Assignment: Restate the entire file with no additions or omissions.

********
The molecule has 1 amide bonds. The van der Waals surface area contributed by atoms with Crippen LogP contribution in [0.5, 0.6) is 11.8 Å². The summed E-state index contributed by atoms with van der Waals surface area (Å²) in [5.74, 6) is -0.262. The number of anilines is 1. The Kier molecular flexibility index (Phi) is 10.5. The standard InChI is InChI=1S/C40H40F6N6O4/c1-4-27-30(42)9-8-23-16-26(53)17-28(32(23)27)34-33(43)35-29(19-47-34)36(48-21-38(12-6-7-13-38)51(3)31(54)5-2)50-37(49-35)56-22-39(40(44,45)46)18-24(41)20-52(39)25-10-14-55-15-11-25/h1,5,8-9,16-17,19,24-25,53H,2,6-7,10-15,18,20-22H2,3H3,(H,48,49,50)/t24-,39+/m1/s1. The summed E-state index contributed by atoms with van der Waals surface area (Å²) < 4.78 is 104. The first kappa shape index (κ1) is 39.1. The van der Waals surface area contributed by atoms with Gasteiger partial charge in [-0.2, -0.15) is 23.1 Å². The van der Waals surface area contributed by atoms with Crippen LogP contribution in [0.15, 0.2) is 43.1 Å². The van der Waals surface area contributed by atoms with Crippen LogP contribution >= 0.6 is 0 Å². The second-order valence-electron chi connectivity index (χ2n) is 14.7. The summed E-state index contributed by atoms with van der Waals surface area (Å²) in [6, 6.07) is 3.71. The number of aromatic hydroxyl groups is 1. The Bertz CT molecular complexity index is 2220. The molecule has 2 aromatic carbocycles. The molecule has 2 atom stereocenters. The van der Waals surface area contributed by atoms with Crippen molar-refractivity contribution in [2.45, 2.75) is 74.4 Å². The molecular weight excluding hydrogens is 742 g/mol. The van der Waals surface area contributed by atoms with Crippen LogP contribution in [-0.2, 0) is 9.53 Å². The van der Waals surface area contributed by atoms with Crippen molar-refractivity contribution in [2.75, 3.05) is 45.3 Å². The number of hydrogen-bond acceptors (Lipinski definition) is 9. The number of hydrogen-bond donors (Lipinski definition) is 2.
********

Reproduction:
The molecule has 1 amide bonds. The van der Waals surface area contributed by atoms with Crippen LogP contribution in [0.5, 0.6) is 11.8 Å². The summed E-state index contributed by atoms with van der Waals surface area (Å²) in [5.74, 6) is -0.262. The number of anilines is 1. The Kier molecular flexibility index (Phi) is 10.5. The standard InChI is InChI=1S/C40H40F6N6O4/c1-4-27-30(42)9-8-23-16-26(53)17-28(32(23)27)34-33(43)35-29(19-47-34)36(48-21-38(12-6-7-13-38)51(3)31(54)5-2)50-37(49-35)56-22-39(40(44,45)46)18-24(41)20-52(39)25-10-14-55-15-11-25/h1,5,8-9,16-17,19,24-25,53H,2,6-7,10-15,18,20-22H2,3H3,(H,48,49,50)/t24-,39+/m1/s1. The summed E-state index contributed by atoms with van der Waals surface area (Å²) < 4.78 is 104. The first kappa shape index (κ1) is 39.1. The van der Waals surface area contributed by atoms with Gasteiger partial charge in [-0.2, -0.15) is 23.1 Å². The van der Waals surface area contributed by atoms with Crippen LogP contribution in [0.15, 0.2) is 43.1 Å². The van der Waals surface area contributed by atoms with Crippen LogP contribution >= 0.6 is 0 Å². The second-order valence-electron chi connectivity index (χ2n) is 14.7. The summed E-state index contributed by atoms with van der Waals surface area (Å²) in [6, 6.07) is 3.71. The number of aromatic hydroxyl groups is 1. The Bertz CT molecular complexity index is 2220. The molecule has 2 aromatic carbocycles. The molecule has 2 atom stereocenters. The van der Waals surface area contributed by atoms with Crippen molar-refractivity contribution in [2.45, 2.75) is 74.4 Å². The molecular weight excluding hydrogens is 742 g/mol. The van der Waals surface area contributed by atoms with Crippen LogP contribution in [-0.2, 0) is 9.53 Å². The van der Waals surface area contributed by atoms with Crippen molar-refractivity contribution in [2.75, 3.05) is 45.3 Å². The number of hydrogen-bond acceptors (Lipinski definition) is 9. The number of hydrogen-bond donors (Lipinski definition) is 2.